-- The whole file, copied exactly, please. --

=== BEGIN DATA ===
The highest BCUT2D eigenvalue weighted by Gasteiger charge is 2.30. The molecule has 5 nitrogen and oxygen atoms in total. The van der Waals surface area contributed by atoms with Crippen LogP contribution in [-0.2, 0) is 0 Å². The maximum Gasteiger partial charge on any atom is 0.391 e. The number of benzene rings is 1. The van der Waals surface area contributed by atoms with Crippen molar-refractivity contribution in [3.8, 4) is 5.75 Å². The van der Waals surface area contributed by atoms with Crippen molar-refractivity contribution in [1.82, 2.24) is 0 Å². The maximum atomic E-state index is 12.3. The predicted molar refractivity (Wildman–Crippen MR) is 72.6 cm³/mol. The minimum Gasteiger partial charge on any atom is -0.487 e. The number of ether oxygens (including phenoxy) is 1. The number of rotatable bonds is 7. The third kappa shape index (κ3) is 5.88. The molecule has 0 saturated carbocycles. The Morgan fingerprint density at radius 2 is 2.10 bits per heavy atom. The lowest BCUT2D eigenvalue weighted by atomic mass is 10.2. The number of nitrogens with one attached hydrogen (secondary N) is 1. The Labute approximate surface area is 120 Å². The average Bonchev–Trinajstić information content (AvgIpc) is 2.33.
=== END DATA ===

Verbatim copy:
The highest BCUT2D eigenvalue weighted by Gasteiger charge is 2.30. The molecule has 5 nitrogen and oxygen atoms in total. The van der Waals surface area contributed by atoms with Crippen LogP contribution in [-0.2, 0) is 0 Å². The maximum Gasteiger partial charge on any atom is 0.391 e. The number of benzene rings is 1. The van der Waals surface area contributed by atoms with Crippen molar-refractivity contribution in [3.8, 4) is 5.75 Å². The van der Waals surface area contributed by atoms with Crippen molar-refractivity contribution in [1.82, 2.24) is 0 Å². The maximum atomic E-state index is 12.3. The predicted molar refractivity (Wildman–Crippen MR) is 72.6 cm³/mol. The minimum Gasteiger partial charge on any atom is -0.487 e. The number of ether oxygens (including phenoxy) is 1. The number of rotatable bonds is 7. The third kappa shape index (κ3) is 5.88. The molecule has 0 saturated carbocycles. The Morgan fingerprint density at radius 2 is 2.10 bits per heavy atom. The lowest BCUT2D eigenvalue weighted by atomic mass is 10.2. The number of nitrogens with one attached hydrogen (secondary N) is 1. The Labute approximate surface area is 120 Å². The average Bonchev–Trinajstić information content (AvgIpc) is 2.33.